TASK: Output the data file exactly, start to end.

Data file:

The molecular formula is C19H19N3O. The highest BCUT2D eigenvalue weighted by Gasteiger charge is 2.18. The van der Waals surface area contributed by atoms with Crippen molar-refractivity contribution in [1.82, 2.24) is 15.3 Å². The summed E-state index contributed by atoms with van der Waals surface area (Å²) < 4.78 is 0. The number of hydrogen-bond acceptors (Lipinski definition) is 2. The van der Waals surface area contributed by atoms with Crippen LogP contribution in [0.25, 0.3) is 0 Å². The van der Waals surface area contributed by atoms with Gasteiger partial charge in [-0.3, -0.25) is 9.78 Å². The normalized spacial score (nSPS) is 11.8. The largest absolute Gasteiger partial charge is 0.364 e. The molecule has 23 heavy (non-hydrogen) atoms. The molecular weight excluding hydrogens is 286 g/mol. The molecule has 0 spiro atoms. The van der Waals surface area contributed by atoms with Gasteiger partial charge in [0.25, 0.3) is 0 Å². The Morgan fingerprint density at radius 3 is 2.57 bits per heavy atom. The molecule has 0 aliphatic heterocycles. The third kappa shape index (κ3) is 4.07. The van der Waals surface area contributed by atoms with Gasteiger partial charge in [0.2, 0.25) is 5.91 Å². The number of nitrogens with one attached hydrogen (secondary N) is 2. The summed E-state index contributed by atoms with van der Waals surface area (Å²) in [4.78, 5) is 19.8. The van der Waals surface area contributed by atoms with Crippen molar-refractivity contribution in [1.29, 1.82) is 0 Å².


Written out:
The molecular formula is C19H19N3O. The highest BCUT2D eigenvalue weighted by Gasteiger charge is 2.18. The van der Waals surface area contributed by atoms with Crippen molar-refractivity contribution in [1.82, 2.24) is 15.3 Å². The summed E-state index contributed by atoms with van der Waals surface area (Å²) < 4.78 is 0. The number of hydrogen-bond acceptors (Lipinski definition) is 2. The van der Waals surface area contributed by atoms with Crippen LogP contribution in [0.25, 0.3) is 0 Å². The van der Waals surface area contributed by atoms with Gasteiger partial charge in [-0.3, -0.25) is 9.78 Å². The normalized spacial score (nSPS) is 11.8. The largest absolute Gasteiger partial charge is 0.364 e. The molecule has 23 heavy (non-hydrogen) atoms. The molecular weight excluding hydrogens is 286 g/mol. The molecule has 0 spiro atoms. The van der Waals surface area contributed by atoms with Gasteiger partial charge in [0.25, 0.3) is 0 Å². The Morgan fingerprint density at radius 3 is 2.57 bits per heavy atom. The molecule has 0 aliphatic heterocycles. The third kappa shape index (κ3) is 4.07. The van der Waals surface area contributed by atoms with Gasteiger partial charge in [0.2, 0.25) is 5.91 Å². The number of nitrogens with one attached hydrogen (secondary N) is 2. The summed E-state index contributed by atoms with van der Waals surface area (Å²) in [4.78, 5) is 19.8. The van der Waals surface area contributed by atoms with Crippen molar-refractivity contribution in [1.29, 1.82) is 0 Å².